Although 108 Days certainly provokes questions about the purpose of the museum, one wonders how well-equipped the clean white spaces of such an institution are as a site for urban (re)imagining. It is not a space in which social relations are flattened; but can any space truly engender this? The more important lessons here are about recentring and changing the narratives that institutions tell and disseminate. Like the city itself, the exhibition provides opportunities to witness the limits of social porosity: what is not in the space. By its nature, 108 Days relies on constant change, which certainly allows for diversity and fluidity. However, notwithstanding the problematic nature of the canon and the collection, the museum’s traditional promise of creating a shared history through a degree of permanency in its displays provides its own pleasures in an era defined by the persistent contemporaneity of platform capitalism. In engaging the public through the performance of ‘rituals’ and debates, the participatory-activist art interventions in 108 Days seek to eliminate alienation from the creative process and output. But the show’s transience can, at times, seem like a performative recreation of the logic of digital platforms – a logic that many of us try to otherwise mitigate. Arguably, the implication is that the museum is no longer suitable as a site of historical memory-making; here, it instead acts as a midway point, where collaborations and discussion are cultivated, ready to be distributed back out into the city and the wider world.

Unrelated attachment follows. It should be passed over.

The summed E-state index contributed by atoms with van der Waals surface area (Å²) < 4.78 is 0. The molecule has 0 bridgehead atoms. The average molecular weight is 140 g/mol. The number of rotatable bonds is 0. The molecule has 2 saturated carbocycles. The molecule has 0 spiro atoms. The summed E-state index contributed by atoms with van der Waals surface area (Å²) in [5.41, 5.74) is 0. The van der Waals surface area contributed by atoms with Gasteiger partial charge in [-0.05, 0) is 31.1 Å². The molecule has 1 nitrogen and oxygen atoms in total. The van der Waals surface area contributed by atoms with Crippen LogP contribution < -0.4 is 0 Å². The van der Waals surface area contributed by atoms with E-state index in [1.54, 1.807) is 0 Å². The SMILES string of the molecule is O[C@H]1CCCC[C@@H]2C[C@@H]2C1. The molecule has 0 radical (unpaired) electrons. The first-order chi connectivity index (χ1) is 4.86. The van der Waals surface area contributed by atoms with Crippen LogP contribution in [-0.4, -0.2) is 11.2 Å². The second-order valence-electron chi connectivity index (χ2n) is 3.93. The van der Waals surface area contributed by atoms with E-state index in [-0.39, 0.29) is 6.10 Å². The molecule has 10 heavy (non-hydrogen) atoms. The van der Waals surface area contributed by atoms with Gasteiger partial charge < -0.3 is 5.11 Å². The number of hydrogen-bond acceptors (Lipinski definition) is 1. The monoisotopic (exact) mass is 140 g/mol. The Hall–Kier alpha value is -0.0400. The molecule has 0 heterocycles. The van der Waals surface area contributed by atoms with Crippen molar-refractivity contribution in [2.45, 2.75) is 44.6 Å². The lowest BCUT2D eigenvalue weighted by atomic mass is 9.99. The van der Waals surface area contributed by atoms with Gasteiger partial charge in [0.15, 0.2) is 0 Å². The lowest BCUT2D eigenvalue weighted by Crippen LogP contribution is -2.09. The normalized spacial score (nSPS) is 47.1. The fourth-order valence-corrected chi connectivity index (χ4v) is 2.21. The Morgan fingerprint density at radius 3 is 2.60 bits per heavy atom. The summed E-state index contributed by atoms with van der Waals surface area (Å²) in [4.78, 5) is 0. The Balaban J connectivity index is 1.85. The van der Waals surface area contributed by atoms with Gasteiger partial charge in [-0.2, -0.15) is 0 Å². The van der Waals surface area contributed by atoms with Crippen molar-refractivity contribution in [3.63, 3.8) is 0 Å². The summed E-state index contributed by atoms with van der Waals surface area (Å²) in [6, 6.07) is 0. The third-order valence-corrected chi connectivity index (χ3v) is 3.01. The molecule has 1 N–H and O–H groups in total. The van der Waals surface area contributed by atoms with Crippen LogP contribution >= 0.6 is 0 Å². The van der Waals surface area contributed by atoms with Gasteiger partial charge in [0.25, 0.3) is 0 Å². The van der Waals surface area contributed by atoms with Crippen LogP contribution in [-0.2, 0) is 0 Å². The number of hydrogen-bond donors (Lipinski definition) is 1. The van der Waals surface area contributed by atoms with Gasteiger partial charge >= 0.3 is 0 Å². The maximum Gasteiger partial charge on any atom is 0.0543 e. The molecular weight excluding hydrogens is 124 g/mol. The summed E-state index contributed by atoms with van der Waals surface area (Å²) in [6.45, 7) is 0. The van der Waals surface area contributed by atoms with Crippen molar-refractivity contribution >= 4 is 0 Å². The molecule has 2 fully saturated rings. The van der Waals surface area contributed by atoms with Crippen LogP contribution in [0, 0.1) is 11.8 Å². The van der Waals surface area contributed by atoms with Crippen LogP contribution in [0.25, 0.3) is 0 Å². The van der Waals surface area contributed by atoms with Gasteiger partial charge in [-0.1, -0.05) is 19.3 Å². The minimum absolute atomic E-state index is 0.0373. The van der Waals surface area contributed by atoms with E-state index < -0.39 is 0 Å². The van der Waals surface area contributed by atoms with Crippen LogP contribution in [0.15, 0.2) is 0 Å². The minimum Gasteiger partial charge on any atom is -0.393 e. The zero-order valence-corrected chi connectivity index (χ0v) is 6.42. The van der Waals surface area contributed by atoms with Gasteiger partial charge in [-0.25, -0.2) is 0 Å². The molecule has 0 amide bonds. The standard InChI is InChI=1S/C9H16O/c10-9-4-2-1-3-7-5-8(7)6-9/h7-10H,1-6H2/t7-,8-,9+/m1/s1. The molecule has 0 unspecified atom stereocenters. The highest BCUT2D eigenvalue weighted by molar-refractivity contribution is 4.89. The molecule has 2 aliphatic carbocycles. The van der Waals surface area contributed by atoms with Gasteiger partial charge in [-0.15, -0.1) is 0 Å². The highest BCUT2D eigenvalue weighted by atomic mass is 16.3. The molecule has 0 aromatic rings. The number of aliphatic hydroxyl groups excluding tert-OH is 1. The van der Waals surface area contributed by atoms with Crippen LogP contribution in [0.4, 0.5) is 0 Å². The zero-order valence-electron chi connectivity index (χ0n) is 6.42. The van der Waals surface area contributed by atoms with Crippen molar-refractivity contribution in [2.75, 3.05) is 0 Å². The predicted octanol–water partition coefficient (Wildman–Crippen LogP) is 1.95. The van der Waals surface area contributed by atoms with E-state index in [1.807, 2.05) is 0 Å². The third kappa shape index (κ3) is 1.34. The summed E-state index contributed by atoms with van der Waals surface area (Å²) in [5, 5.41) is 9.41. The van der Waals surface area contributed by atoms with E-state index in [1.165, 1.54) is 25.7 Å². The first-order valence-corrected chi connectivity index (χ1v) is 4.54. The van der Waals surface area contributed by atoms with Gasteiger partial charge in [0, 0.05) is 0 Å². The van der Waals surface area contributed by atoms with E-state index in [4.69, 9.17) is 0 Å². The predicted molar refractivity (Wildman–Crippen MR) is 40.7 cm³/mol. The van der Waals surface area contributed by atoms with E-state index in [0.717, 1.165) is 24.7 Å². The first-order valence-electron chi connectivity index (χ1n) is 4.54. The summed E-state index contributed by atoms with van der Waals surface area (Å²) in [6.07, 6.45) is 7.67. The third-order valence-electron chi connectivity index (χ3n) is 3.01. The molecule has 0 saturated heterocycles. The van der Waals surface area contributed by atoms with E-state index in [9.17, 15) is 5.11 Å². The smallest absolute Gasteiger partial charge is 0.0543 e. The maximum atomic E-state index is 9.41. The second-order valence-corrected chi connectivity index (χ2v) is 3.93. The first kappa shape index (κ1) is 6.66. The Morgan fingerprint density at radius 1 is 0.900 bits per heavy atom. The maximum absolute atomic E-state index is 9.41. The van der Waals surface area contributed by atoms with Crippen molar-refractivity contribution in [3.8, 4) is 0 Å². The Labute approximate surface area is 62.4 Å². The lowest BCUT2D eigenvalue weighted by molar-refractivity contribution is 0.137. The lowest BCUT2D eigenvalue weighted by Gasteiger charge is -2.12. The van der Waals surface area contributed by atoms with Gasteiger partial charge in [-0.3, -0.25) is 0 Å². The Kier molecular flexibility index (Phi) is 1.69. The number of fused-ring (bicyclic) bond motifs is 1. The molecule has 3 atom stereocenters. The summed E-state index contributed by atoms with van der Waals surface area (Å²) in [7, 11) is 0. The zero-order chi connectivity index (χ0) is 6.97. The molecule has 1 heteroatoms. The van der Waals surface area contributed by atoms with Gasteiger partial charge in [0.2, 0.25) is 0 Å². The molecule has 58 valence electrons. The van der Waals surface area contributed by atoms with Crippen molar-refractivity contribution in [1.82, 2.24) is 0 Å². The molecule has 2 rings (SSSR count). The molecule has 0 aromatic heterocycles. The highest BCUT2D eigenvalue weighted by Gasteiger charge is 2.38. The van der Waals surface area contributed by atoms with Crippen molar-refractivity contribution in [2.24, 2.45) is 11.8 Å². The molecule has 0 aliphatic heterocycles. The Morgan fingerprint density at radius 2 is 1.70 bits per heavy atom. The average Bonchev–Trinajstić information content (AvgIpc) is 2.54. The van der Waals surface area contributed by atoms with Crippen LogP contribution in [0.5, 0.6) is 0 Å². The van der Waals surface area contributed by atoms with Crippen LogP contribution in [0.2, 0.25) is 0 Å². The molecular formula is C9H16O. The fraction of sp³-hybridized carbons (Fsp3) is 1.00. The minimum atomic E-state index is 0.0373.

Deyan Sudjic has remarked that cities ‘are shaped either by those who have a vision of what they might be, or those who see an opportunity’.6 Drawing on Barcelona’s margins and its sites of resistance, 108 Days is a testing ground for those who are creating the opportunities that will impact the city’s future. This is certainly more the Barcelona associated with Nazario (b.1944) – an Andalusian migrant and painter recognised as the father of the underground comic in post-Franco Spain – than the Barcelona presented by the city council in its branding efforts, including the ‘22@ Innovation District’. Such redevelopment and economic development programmes have been criticised by the anthropologist Manuel Delgado Ruiz for betraying inhabitants by attempting to turn the city into a homogenous consumer product for the highest bidder.7